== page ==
- Know The Law: Treatment Records Privileged Under NH Law
- January 24, 2017
- Law Firm: McLane Middleton, Professional Association - Newington Office
Q: I am a licensed mental health provider in New Hampshire. If an attorney serves me with a subpoena to turn over treatment records or testify, what do I do?
A: It is important that you not ignore the subpoena. However, you are not required to turn over treatment records or testify in response to a subpoena issued in conjunction with a state court action. New Hampshire law recognizes that communications between a mental health practitioner and a client, as well as records maintained by the practitioner, are privileged.
While there are some exceptions, such as reporting laws, the protections that are afforded to this information generally means that the information may not be released by the practitioner unless the client has a executed a release or there is a valid court order.
A subpoena is a formal document that orders the named individual to appear at a specified location and time to produce documents and/or provide testimony. While a properly served subpoena triggers an obligation to provide some sort of response, that response will necessarily be limited unless there is a release or court order.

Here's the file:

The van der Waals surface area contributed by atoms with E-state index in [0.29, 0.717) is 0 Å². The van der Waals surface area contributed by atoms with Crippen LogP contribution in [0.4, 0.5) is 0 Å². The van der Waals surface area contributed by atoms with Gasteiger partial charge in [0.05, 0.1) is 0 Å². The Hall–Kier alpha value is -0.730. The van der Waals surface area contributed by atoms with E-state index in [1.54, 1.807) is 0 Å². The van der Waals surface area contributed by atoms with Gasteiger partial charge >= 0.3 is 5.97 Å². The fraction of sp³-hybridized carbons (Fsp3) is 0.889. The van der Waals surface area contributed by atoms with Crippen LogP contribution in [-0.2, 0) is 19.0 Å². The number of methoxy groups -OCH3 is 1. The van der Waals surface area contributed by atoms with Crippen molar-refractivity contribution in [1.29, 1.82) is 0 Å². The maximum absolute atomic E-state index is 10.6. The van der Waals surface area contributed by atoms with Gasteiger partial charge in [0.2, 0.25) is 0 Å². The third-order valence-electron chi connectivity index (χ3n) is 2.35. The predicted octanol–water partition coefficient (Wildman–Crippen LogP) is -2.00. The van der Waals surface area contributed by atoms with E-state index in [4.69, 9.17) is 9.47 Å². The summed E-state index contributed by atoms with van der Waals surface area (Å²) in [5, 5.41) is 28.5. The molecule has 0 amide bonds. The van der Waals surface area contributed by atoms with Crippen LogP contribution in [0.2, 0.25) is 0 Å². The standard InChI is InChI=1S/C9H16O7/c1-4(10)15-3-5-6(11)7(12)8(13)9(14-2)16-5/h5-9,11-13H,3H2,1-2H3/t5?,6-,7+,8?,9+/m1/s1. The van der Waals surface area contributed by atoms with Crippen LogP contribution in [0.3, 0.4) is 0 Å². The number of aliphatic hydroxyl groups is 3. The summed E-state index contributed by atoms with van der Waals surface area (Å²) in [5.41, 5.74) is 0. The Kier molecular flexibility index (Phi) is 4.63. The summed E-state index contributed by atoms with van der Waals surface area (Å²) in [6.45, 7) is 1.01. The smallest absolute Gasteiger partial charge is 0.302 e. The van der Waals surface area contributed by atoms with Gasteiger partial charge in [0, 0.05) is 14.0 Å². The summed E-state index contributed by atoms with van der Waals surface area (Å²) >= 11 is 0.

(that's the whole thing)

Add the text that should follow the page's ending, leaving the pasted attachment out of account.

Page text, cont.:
So what is the next step upon receiving a subpoena? First, call the client and determine whether the client will execute a release. If the client will execute a release, you may proceed and comply fully with the subpoena, bearing in mind any other legal and/or ethical considerations that may be relevant.
If the client will not execute a release, contact the attorney who issued the subpoena and notify the attorney of your situation. The attorney may be willing to withdraw the subpoena, therefore ending your obligations.
If the attorney is unwilling to do so, you must arrive at the location on the subpoena at the designated date and time, however you should not provide records or information in the form of testimony unless the court orders you to do so. If you are at a court house, the judge’s verbal order to provide records or provide testimony is sufficient.
Interestingly, the New Hampshire Supreme Court recently ruled in New Hampshire Board of Psychologists v. Alethia E. Young, Ph.D. (N.H., Sept. 20, 2016), that a subpoena issued by the Board of Psychologists while it was conducting an investigation of a licensee must be handled in the same manner, despite a licensee’s duty to cooperate with the investigation.
Any mental health practitioner who is licensed in New Hampshire and under investigation would therefore be wise to follow such safeguards.